After the midterm elections, the Federal Reserve passed a quantitative easing program (QE2) that could potentially cause further deterioration in U.S. pension plan funding, especially if it lowers long-term interest rates, according to Mercer in a news release on Tuesday.
Benefit plan sponsors are looking for ways to lessen the impact of pension volatility on their balance sheets and income statements so that they can focus on their core businesses. However, Mercer advises that many companies are contending with significant pension deficits and struggling with balancing risk reduction and increasing cost during a time of profitability challenges and expenses reduction pressures.
For the new round of quantitative easing, the Fed’s primary tool is their commitment to purchase roughly $600 billion in Treasuries over a nine-month period. These purchases are designed to lower long-term interest rates for the near term, and reduce the potential for relief on the pension equation liability side. Typically, pension plan liabilities are valued using yields in high-quality corporate bonds, not Treasuries. If the purchase doesn’t change the spread between corporates and treasuries, then pension discount rates are expected to stay at all time lows for the short term.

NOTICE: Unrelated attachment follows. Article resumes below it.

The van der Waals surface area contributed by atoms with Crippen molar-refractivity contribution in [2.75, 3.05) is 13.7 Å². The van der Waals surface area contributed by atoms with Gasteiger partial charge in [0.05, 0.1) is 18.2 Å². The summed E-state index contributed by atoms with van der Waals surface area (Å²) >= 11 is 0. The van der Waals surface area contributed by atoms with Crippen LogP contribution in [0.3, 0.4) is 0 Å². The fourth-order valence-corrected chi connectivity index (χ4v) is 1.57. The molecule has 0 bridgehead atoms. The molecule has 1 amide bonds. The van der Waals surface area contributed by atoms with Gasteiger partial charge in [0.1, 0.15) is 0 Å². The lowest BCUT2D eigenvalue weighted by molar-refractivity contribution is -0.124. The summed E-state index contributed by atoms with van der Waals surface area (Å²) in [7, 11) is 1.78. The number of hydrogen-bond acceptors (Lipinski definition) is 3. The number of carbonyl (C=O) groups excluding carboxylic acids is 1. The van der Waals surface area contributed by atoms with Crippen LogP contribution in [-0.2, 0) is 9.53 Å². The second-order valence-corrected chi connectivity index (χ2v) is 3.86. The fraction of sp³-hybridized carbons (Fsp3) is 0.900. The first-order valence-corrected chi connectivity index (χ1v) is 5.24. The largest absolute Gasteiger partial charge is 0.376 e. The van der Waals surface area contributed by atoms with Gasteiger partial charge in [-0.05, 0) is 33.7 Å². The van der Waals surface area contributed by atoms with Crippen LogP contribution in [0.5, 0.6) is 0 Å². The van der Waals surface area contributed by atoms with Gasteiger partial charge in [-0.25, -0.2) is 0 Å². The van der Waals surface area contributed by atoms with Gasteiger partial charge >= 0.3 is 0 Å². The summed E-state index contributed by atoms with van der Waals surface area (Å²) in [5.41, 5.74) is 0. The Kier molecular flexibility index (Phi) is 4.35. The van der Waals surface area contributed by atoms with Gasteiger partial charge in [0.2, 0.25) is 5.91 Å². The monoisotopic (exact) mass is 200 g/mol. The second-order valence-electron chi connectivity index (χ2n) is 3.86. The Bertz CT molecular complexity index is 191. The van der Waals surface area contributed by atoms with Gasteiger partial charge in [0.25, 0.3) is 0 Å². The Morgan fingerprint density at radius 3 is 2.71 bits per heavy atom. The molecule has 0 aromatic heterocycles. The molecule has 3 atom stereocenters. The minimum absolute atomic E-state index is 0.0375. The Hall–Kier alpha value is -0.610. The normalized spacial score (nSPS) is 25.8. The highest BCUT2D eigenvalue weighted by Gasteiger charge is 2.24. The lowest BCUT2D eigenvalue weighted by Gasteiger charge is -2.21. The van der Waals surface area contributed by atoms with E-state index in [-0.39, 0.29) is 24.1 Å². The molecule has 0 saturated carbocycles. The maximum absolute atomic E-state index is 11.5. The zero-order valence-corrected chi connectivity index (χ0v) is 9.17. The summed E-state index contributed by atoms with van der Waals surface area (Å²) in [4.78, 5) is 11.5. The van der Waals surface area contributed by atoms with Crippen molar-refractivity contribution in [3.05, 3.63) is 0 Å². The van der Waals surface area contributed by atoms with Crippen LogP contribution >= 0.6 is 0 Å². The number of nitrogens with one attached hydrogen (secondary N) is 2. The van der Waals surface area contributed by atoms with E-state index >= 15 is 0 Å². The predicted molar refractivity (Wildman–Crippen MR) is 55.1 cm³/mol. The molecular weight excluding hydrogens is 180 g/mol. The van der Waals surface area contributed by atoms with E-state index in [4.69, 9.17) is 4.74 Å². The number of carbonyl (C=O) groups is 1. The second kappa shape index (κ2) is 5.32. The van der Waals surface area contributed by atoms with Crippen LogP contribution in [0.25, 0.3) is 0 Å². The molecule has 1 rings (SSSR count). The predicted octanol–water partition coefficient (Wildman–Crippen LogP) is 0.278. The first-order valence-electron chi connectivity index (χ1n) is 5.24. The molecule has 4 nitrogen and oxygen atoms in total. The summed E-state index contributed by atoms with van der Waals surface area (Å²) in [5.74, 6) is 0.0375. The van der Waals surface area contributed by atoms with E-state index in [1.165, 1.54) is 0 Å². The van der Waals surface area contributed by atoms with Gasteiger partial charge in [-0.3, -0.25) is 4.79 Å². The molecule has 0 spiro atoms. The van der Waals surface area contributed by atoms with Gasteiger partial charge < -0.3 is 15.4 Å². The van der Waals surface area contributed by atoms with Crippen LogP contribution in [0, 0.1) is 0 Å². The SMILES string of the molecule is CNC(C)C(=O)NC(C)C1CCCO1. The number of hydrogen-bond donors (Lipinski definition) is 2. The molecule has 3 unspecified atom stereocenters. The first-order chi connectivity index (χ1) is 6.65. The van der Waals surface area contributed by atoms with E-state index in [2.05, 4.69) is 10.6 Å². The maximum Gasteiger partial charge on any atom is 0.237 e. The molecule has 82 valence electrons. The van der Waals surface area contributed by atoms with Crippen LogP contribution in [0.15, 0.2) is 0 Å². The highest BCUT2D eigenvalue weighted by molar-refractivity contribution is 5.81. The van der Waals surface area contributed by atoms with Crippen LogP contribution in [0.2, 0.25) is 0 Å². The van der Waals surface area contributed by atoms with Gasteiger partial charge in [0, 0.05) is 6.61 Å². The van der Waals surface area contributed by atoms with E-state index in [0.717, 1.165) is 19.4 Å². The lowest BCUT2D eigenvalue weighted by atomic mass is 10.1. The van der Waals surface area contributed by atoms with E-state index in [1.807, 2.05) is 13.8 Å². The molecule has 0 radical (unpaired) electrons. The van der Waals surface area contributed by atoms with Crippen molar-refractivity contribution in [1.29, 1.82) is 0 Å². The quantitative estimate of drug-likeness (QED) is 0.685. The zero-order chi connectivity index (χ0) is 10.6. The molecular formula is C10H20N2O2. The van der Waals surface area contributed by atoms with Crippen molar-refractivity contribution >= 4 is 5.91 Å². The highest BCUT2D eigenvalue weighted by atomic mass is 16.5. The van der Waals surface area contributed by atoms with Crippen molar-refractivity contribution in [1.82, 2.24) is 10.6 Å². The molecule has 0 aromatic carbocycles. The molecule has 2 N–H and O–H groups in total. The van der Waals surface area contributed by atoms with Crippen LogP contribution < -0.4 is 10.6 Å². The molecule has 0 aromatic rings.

As for longer term, the Fed’s actions could cause inflation to creep upward, drive interest rates higher, and potentially lower liabilities. However, significant movement before late 2011 or early 2012 is highly unlikely. "The short run effect is a greater demand for Treasuries, which will pressure short and intermediate rates to remain low. The longer term impact of QE2 is to risk higher actual inflation than the market is currently pricing." said Louis Finney, chief economist for Mercer, in a statement.